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ESTABLISHED 1904. VOL. 18. NO. 28.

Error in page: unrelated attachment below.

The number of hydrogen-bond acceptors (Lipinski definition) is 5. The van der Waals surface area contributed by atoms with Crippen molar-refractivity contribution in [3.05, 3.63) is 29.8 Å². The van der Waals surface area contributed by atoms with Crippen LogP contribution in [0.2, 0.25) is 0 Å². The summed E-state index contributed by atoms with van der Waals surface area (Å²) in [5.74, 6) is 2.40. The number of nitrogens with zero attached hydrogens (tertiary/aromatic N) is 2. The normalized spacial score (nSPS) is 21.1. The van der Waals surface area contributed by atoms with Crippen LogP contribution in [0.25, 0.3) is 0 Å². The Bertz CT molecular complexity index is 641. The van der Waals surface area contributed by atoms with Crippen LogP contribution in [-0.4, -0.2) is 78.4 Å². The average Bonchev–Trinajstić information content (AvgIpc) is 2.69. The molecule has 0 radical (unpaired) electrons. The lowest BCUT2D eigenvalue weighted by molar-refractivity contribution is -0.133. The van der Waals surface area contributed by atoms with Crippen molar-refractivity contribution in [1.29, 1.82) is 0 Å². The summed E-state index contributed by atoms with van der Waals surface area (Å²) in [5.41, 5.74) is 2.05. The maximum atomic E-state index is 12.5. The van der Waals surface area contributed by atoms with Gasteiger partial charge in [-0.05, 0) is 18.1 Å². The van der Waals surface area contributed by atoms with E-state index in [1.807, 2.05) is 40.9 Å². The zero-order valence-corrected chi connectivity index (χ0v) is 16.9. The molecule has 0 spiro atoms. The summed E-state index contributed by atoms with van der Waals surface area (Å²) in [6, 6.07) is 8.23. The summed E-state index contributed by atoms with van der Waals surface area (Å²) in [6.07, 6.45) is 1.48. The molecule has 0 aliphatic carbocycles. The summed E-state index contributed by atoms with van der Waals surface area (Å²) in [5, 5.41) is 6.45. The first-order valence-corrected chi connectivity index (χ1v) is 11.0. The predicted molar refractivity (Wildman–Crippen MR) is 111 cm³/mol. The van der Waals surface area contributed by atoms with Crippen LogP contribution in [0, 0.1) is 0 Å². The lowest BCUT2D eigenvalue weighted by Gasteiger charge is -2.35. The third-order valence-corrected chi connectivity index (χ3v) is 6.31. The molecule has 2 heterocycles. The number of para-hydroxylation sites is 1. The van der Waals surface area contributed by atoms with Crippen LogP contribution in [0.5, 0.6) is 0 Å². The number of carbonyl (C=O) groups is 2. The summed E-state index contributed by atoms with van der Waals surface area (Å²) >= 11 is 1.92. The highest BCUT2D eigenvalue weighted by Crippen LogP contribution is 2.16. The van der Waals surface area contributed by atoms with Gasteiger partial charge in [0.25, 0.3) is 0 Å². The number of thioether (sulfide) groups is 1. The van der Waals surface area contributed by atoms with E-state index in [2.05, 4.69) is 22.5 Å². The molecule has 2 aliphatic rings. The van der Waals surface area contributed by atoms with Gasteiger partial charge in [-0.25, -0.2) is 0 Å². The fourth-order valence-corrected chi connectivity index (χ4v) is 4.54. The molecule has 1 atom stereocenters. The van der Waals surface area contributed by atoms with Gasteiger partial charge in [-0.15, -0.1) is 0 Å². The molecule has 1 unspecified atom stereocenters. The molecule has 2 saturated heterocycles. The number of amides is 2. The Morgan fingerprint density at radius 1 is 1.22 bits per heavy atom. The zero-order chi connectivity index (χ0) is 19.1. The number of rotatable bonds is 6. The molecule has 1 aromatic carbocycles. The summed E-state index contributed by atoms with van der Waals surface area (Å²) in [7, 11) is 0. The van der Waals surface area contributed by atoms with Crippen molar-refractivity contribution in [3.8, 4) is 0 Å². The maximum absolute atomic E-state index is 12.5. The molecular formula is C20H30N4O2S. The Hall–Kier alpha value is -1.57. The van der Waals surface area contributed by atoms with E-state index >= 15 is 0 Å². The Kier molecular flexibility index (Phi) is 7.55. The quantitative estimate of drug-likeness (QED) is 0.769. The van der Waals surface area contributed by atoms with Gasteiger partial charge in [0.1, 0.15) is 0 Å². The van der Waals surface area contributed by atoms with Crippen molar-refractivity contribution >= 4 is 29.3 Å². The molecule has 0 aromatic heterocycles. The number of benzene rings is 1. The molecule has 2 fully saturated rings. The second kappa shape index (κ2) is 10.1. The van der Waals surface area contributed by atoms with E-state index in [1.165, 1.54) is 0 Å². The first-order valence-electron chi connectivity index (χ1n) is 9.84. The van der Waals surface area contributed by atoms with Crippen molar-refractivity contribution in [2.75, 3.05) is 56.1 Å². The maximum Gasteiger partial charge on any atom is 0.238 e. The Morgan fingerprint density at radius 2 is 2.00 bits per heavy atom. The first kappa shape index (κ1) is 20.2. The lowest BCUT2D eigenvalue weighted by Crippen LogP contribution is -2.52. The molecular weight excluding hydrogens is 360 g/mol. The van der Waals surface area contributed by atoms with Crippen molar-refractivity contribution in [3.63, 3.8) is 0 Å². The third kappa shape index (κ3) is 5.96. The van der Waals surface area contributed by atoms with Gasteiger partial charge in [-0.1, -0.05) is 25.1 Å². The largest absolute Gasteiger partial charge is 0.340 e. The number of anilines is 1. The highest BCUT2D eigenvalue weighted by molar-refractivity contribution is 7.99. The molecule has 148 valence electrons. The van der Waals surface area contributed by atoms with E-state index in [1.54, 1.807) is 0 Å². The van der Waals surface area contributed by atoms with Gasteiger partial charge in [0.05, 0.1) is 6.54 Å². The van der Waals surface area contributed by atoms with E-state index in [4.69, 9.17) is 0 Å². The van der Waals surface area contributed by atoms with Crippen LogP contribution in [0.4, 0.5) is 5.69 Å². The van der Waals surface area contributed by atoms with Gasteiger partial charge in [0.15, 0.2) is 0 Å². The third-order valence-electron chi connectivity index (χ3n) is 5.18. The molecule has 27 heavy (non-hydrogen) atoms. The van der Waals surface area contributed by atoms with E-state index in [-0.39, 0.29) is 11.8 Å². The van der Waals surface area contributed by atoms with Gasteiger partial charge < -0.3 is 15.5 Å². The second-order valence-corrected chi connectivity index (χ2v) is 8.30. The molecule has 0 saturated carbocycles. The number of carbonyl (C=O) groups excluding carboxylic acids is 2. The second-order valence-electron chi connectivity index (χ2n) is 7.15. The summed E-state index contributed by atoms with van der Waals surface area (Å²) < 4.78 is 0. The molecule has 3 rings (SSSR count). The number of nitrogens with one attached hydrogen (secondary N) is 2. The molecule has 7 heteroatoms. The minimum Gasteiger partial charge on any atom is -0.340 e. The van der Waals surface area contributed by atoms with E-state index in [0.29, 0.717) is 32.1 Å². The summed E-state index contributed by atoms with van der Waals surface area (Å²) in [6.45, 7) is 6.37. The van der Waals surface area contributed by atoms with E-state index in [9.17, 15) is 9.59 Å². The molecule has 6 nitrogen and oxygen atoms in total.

LIHUE, KAUAI, TERRITORY OF HAWAII, TUESDAY, JUNE, 27, 1922 SUBSCRIPTION RATES. $2.50 PER YEAR 5 CENTS PER COPY Work To Speed Up On the Breakwater Band and Ball Team Makaweli Attraction Important Finds By Exploring Party Large Still Found By Federal Officers Kilauea Plans for Big Double Header A Big Celebration Sunday at Eleele Work on the Nawlllwili breakwater will bo speeded up within tho next few days, as some changes In re gard to quarrying the rock havu been completed and these changes will facilitate work In the quarry. Very little laying of rock In thci breakwater has been done In the past month owing to the fact that the changes In the quarry required most of the force and equipment. To enlarge the quarry It was lie cessary to remove a large amount of waste rock and earth to uncov er rock suitable for breakwater pur poses. It must be remembered that all stones on tho scusldp of the breakwater above tho low water mark must weigh eight tons or more and as a rock of this slzo is needed for every foot of breakwater con structed It can be seen that a largo number of eight ton rocks must be quarried to carry on the work. Removing this waste earth and rock was rather a large undertaking on the part of the breakwater force. Two hoisting engines wore used in this work. Ono was placed at the foot of the slope and tho other at the top. Tho lower engine was on the Koloa side of the slope while the upper was on the Lihuo side. A large scraper was then hsed to scrape across the face of the slope. Tho principle Is the same as used In steam plow work on the planta tions. The steam shoved will then follow the scraper and will com plete the clearing of tho face of the rock after which the cranes will bo used to remove and load the rock. A portion of the face has now been cleared for tho crane and the attain shovel will go ahead clear ing more space. When tho cranes have worked all the way across tho face of tho quarry tho process will be repeated,. Work' on removing the rock from the new portion of the quarry will begin today. A large amount of good rock has been found In this part of the quarry, but owing to the fact that it was necessary to uncover it, has slowed down tho work on tl)o breakwater a bit. About four hundrejl feet of breakwater has been completed to date. "SANDY" HUTTON ACCEPTS A POSITION ON HAWAII A. G. (Sandy) Hutton, for the past two and a half years in the dry goods department of the Llhue Store, has accepted a position as manager of tho plantation store at Paauilo, Hawaii, and he with his family will depart for their new homo the first of the month. Mr. Hutton and his wife, who was Knth erlno Coney, have hosts of friends on Kauai, who, though they will rejoice with them in their advancement, will learn of their departure with genuine' regret. BIDS OPENED FOR SCHOOL COTTAGES The county supervisors opened the bids last Saturday for material and, labor for tho Hanamaulu. teach ers' cottagei and a principal's cot tage at Hulela. Following are the bids: Hanamalu Teachers Cottage MATERIAL C. B. Hofgaard & Co :.....$3350.00 City Mill Co 3390.00 Lihuo Store 3400.00 Allen & Robinson 3417.00 Kauai Railway Co 298s!op Lowers & Cooke 3300.00 LABOR Honjiyo 1200.00 Conoy & Morris 1450.00 J. Jlanson 1350.00 Sam B. Goss : 1290.00 Principal's Cottage, Hulela MATERIAL C. B. Hofgaard & Co 2000.00 City Mill Co 2180.00 Llhue Store 2135.00 Alku & Robinson 2259.00" . Kauai Railway Co 1795.00 Lowers & Cooke 2040.00 LABOR Sam B. Goss 810.00 Akau 770.00 Coney & M,orrls 950.00 John Hansen S90.00 William Searby, assistant manager of tho American Factors Ltd., was an arrival on tho Claudlno this monr-ing. The Hawaiian Sugar company Is planning a big time at Makaweli on tho Fourth of July, a two day celebration being the feature. The first part of the program which will take place on the evening of 3rd will bci a series of band) concerts In tho various camps about the pi in tation. Tho band will be taken lo the camps In the observation car of tho company. A halt hour of music will be rcnlcrcd In each camp. The Makaweli program, which will take place on tho Fourth, calls for a parade In the morning and a baseball game In the afternoon, with a band concert as an extra feature. The Makaweli tcum can bo expected to give tho soldiers a great battlo after tho game they played last Sunday when they had the honor of being the first team to trim the chaups this season. The Makaweli team is playing great ball Just now and should give a good account of themselves against the army. The evening program at the Com munity House calls for a big vau deville sbow with tho army band In scleral special' numbers. This should be by far the best show of Its kind put on at the Community House and there Is no doubt that seats will be at a premium. LIZZY TRUCK GETS SQUEEZED AT KEALIA K. Shlrakl of Anahola, oporating Ford truck No. 40782, went amiss in his calculation on the Kealla bill last Friday morning, and, as a result sustained two broken wheels, a cracked radiator, two smashed headlights and other injuries to his truck which will cost him .a rather' high sum to repair. Shlrakl was going toward Ana hola and tried to pass a Morelaud truck belonging to the Hawaiian Canneries company, going up hill in the same direction. A Denby truck, loaded with pineapples, was coming down the hill, but Shlrakl miscalculated and failed to make the necessary distance. The driver of the Denby Jammed his brakes and tho Moreland also stopped, but the accident could not bo avoided, the Ford truck being struck by both the Mbreland and the Denby at thci same time. The Moreland was undamaged, but the Denby had its tool box and run ning board smashed. The driver of the Ford agreed to .pay for all dam ages. BOYS AT CAMP RICE HAVING GREAT TIME Word comes from Camp Rice, the Y. M. C. A. boys' camp at Ha ena, that everything is fine and dandy and that the forty-two boys composing the gang are having tho time of their lives. They aro quar tored in six tents with a leader for each tenL Tho tent leaders aro C. W. Cook, of the Honolulu Y; Dwlght Rugh, University of Ha waii Y secretary; Jacob Maka, S. Kawakami, Rev. Wakai, U. Watada, and Neil Locke. 1 After establishing camp yester day tho whole bunch visited the Wet caves where they had a swim. To morrow a big swimming meet Is to be pulled off at Wainlha at which time a number of records arc duo to bo smashed. Great preparations aro being made for a celebration of tho Fourth of July, to which tho public Is most cordially Invited. ORNELLAS RECEIVES HIS COMMISSION AS POSTMASTER AT KOLOA Tho commission making Joseph Ornollas postmaster at Koloa arriv ed from Washington this morning. Ho will assume his duties on tho first of July nnd, will movo tho of fice from its present location to tho Kauai Trading company's store, of which he Is the manager. Mr. Or nellas 1h at present spending a two weeks vacation on Hawaii. NOTICE 'l Honolulu malls close at LI- huo Post Office: ! Wednesdays 4:00 p. m. Fridays 4:30 p. m. Saturday 4:00 p. m. : T. 12. LONGSTRETH. Postmaster. The scientific party that has been exploring tho Na Pall side of Kauai, returned Wednesday afternoon af ter a most Interesting trip spent In the many valleys on tho lesser known side of Kauai. Much Interesting Information was gathered by tho party, In regard to the former dwellers of Nualolo and Kalalau. According to Prof. Gregory these valleys show tho fin est typo of terracing for agriculture In the Hawaiian Islands. The Irri gation system used In those terrac es In which taro evidently was grown displayed great engineering skill on tho part of tho early Ha wallans who lived there. According to ancient Hawaiian stories these people were the only ones In thci Hawaiian Islands who were not conquered by Kamehamoha tho Great, anil tho story goes that Kamehameha spent a great deal of time nnd men trying to subdue them. But duo to the Impregnable posi tion of their valleys that could be held by a handful of men, he was finally forced to give up the attempt. The entrances to tho valleys from the sea and land were up ladders or on narrow trails and It was easy for the dwellers to repel any at tacks by outside for.ces. One of the most Interesting dis coveries was that of a prow of an. outrigger canoe in ono of tho caves high up on the cliff, that was brought down after somo rather precarious cliff scaling by Ronald Von Holt and Lindsay Fayo. In tho prow of the canoe were three skulls that on first examination appeared, to Prof. Gregory to belorg to some race other than the Hawaiian, probably some race that biionged moro in the south seas. This Idea Is only a conjecture on his part and he will not be able to give a final decision until ho has studied tho skulls more fully. Tho sk'ulls are much smaller than tjie typical Hawaiian skull and unless it is proved that they are skulls of children, they may give some interesting light on the mys tery of the origin of the Hawaiian people. DR. ELWOOD MEAD NOT TO VISIT GARDEN ISLAND Dr. Elwood Mead, of the University of California, who is acting in the advisory capacity to the Hawaiian Homes Commission, and who was to have included Kauai in his tour, will not be able to make the propos ed visit according to a letter re ceived by H. D. Wishafd, President of tho Kauai Chamber of Commerce last Tuesday from Geo. P. Cooke, secretary of tho homes commission. br. Cooke writes as follows. "I beg to acknowledge receipt of your very kind letter Inviting Dr. Mead to Kauai. He would deeply approc'atc such a visit, but owing io th shorti'es'J of his visit will be unable to givo tho time to this visit to the island of Kauai. "Ho appreciates your very kind invitation and desires me to thank you on his behalf and to state that ho he regrets ho will not be able to como to Kauai." LIHUE WILL MEET ARMY AT MAKAWELI FIELD ON TUESDAY, JULY 4 Arrangements havo been nmdo to havo the Lihuo team meet the' nrmy baseball team. In tho tlrst game of the double header at the Makaweli diamond on tho afternoon of July Fourth at Makaweli while the Makaweli team will meet them In tho second game. Mrs. C. L. Lane will depart for Honolulu for a trip to Seattle, her former home, sailing via Vancouver on tho 8th of July. Paul Baldwin returned from at tending school on the mainland this morning. KAUAI BASEBALL LEAGUE NO GAMES NEXT SUNDAY ON ACCOUNT OF BIG DOUBLE HEADER AT ELEELE MAKEE AND McBRYDE VS. ALL-ARMY TEAM FIRST GAME AT 1:30 A spectacular raid on a do luxo moonshlning plant was made by fed eral prohibition enforcement officers In the Hanalel district last Wednes day and one Yaroku Kamekawa, a Japanese was arrested and, fined $200 by Judge Achl. The plant was ono of .ho best equipped that the officers have run across In quite awhile In their raids arounds the Islands. The still was a huge aftnli and there was ercugh nash on hand in manufacture about one hundred gallons of oko. There was also twenty flvo gallons on hand which was dcstroycl, One .of t'n efficient features of the still was a cablewav r.cross the valley about 1000 foot loi'g tm. was wed to brln.; in II root from tho mountains to tho still. The ti root 'would be leathered and tied in bunches and lot down to the still by means of hooks. One of tha bad fea tures of the Mill was th.it It was made entirely of galvanised Iron. It took over two hours and a half hiking up the Hanalel valley by tho officers to reach the plant. The at 111 was destroyed and a sample of the okolehao was brought down as evidence. Kamekawa was brought before Judgo Achl and plead, guilty and was fined $200. Federal prohibition enforcement of ficers, W. Ah Fat, George Bruns and Chinito Moriyania conducted the raid. They also arrested a Chinaman In Kapaia for having opieum In his possession which they found while looking for contraband liquor. Z YOUNG MUSICIANS ENTERTAIN FRIENDS AT LIHUE PARISH HOUSE Tho piano pupils of Mrs. Ralph Bayless gave a decidedly Interesting and well rendered recital at tho Parish House last Tuesday evening to an audience of parents and friends to u number that comfort ably filled tho large auditorium. Each young musician at the close of his or her number was greeted with rounds of applause, which they received with gracious smiles and bows. The number receiving the great est applause was the last on the pro gram, a sextet, "Les Sylphes," by Bachman. This number was unusu al In that two pianos were used with three players at each. It was so perfectly rendered that the large audience demanded, an encore. The following was thci program: Musical Poems Hudson (a) Marching Song. (b) Chiming Bolls. (c) Tripping Fairies. Ruth Hagood Sonatina In G Major Beethoven Romance Beethoven Ruth Hobby First Loss Schumann The Ghost In the Chimney; Kullak Undine Trowbridge The Merry Fartner Schumann Sonatina in F. No. 2 Beethoven Thelma Olson A Scamper by Y.kionllght; Streabbog Marjorio Waterhouso Duet La Travlata....Vordl-Streabbog Undlno Trowbridge Thelma Olson Forest Horns Dutton William Achl Jr. Hunting Song Schumann Edith Sloggett The Horns of Elfland Streabbog Florence Waterhouso Tho Wild Horseman Schumann Salute to the Colors Anthony Glen Hopper Trio Barcarolle Offenbach Edith Sloggett Dora Rice Thelma Olson Knight Rupert Schumann Dora Rico The Flower Song Lango Catherine Moragno Narcissus (Op. 13, No 4); Verdi Margaret Sloggett Triumphal March from Alda; Verdi William Waterhouso Louro Bach Chant D'Adleu (Op. 307) Krug Alice Ilrnadbeut Sextette Los Sylphes) Bachmann Piano 1: Margaret Sloggett, Ca therine Mpragne, Allco Broad bout. Piano 2: Glen Hopper, William Waterhouse, Mrs. R. W. Bayloss. The Kilauea Social Club and the Kilauea plantation plan an ambi tious program for tho celebration of Independence Day at that place. The celebration will start with a monster vaudeville show in tho re modeled Kilauea hall, which will be followed by a dance In tho main bullying, the music being furnished by Alnpakl Smith's Jazz band with Abraham Poepoc" at tho saxophone. Tho vaudevlllo show will consist of eight numbers, any one being worth the price of admission. Spe cialty numbers that are bound to surprise are on the program while a one-act musical comedy with REAL chorus girls will bo the head line feature. The eel cib rat ion for the employees of tho planta tion will be hold at Kahili and will consist of water sports in tho morn ing, with a big free luau as the spe cial attraction. The' water sports are for the plantation employees' only and will consist of 21 events. The following is tho program of water sports: Men's relay race, four men to team,. Boys' relay races. Girls' relay races. Men 50 yards. AVomcn 25 yards. Women's tub race. Girls' tub race. Men and boy log Jousting. Canoe rnces. Life saving contest. Watermelon race. Women's boat race. Men's canoe Jousting. Fancy diving from spring board men and boys. Undressing race shirt and pants. Human obstacle race. Turtle' ruce. Backstroke race. Plunging race. Mu-mu race. Life-saving exhibition. Water sports begin at 9:30 a. m. Train leaves for Kahili at 8:30 and 9:30. Only plantation employees al lowed to enter events. Prizes given for all. Free luau at 11:30. A :- 4 ... PERSONALS JL V . Dr. Jay M. Kuhns is in Honolulu attending tho conclave of Shrlners. H. Alabao of Puhl was a return ing passenger on the Clnudlne this morning. Mrs. C. M. V. Forster of Llhue de parted last week for Honolulu where she will visit with her mother, Mrs. King. Mrs. D. P. R. Isenberg arrived from Honolulu last Friday morning for an extended visit on Kauai. Mrs, Charles Christian, of liana maulu returned from Honolulu Fri day mdrnirg after a visit of several weeks at the capital city. y Mrs. H. D. Wlshard -and Miss Blanche Wfshard arrived on the Claudlno last Friday morning. Miss Wlshard arrived by tho Mntsonia from the mainland where she is at tending Columbia University. This Is her first visit to her home in three years. J. Senda, the Lihuo photographer will depart next Friday for Horo lulu for a two weoks vacation. "Jack" Coney re'turned this norn Ing from a brief visit to town. S. N. Hundley, of Kealia, return ed this morning from Honolulu, where ho went to attend the Shrin or conclave. Nuko Weight, well known Son of Rest, returned this morning from a short trip to town. Mrs. A. I. Doyle, mother of Mrs. Ralph Bayless, will spend the com ing month In Honolulu. Sho is sail ing for San Francisco and North Dakota tho later part of July. A. W. T. Bottomley, president of tho American Fnctors Ltd., was an arrival via tho Claudlno this morn ing. Rev. Charles Keahl, Judge Kaiwi and Mrs. Henry Mallna will attend the 100th annual meeting of tho Ha waiian Evangelical Association In Honolulu. Sunday will be u big day for base ball fans when the Alexander & Bald win plantations put on the first part of their four-day celebration at Ele ele with a (loubleheader baseball game. Makcc, last year's champions, will meet the. nrmy team In the first game or the double header at 1:30, Honolulu time, and McBryde will meet them In the second game. All games In tho Kaua! Baseball League will be postponed next Sun day, the games to pe played off on July 23, before the second round starts. With this arra-goinont of having Mukee play the army loam, Kauai fans will have an excellent chance to compare the basoball played by the service teams on Oahu with the iort played hero as the Fort Ruger '.earn which will reprosnit the army on Kauai is Just at present fighting for first place In the Sector League in Honolulu. The Fort Ruger team won nine straight games in the league before netting defeat at the hands of tho Fort Do Russey team last week. So there Is no doubt that the Fort Rug er team will boa high class outfit and will make the local teams step If they hope to win. Tho 55th Coast Artillery band will be an added attraction for lo cal ptwplo. This band is rated as one of tlie best artillery bands in tho Islands ami will bo a treat to all lovers of mislc. Admission will be ten cents for children, while gmeral admission will bo 25 cents, and automobile parking space will be $1.00. Tho band will also be on hand at the dance given by tho Mcllryde Social Club nt tho Eleolo Hall on Saturday evening and this promises to be ono of tho best dances of the year. Invitations havo been sent all over the island by, the club and a banner crowd is expecteil. KELLY ARRIVES WITH TROUT EGGS. FOR KAUAI H. L. Kelly, of tho fish and game commission arrived this morning with a largo consignment of trout eggs which will be hatched horo and planted In the Mohllil ni'd Wailae streams at Kokee and tho Wainiha strer.m at Hanalel. MONTHY FILIPINO COMMUNITY SOCIAL (From tho Makaweli Kuws) Pla-s aro being made to hold a monthly commun'ty social for and by the Filipinos living In tho vicinity of the Makaweli Community, Houspi The social will bo In the nature of a get-together for tho purpose of getting better acquainted and hav ing a good time. These socials will be held on tho last Saturday of (acli month and in addition to a program of games, there will bo musical and other numbers and sometimes movies. They will bo un der tho direction of Y.tss Mlna, and assisted by Mr. and Mrs. Campos, R. P. Kilot and others. Remember tho date: Every last Saturday of each month, a good time for all. English Class Being Planned A class in English is being plan ned for tho people of Camp 4. Any one Interested seo Miss M!na. 312 JAPANESE VOTERS ON OAHU REPORT SHOW There aro 312 voters of Japaiioso ancestry In the fourth and fifth dis tricts of Oahu. according to a tabu lation of tho registered voters of tho city nnd, county of Honolulu. Tho figures compiled by tho city and county clerk's offico show that the Hawalians hold tho political ' control in tho city, says tho Nlppu JIJI. Of 312 Japanese votes 1SS aro in the fifth district and 124 In the fourth district. Tho totnl number of votes in tho two districts is classified into races, us follows: Hawaiian 5U3S; part Hawaiian, 2212: American 4022; Portuguese 1512; Chinese 923; Japanese 312; British SCO; others 412. Totul 15.-591. Mrs. J. Ashton Hogg will sail on tho Lurlino next Saturday for a three months visit to tho coast. Sho will bo accompanied by her young est son, Tommy.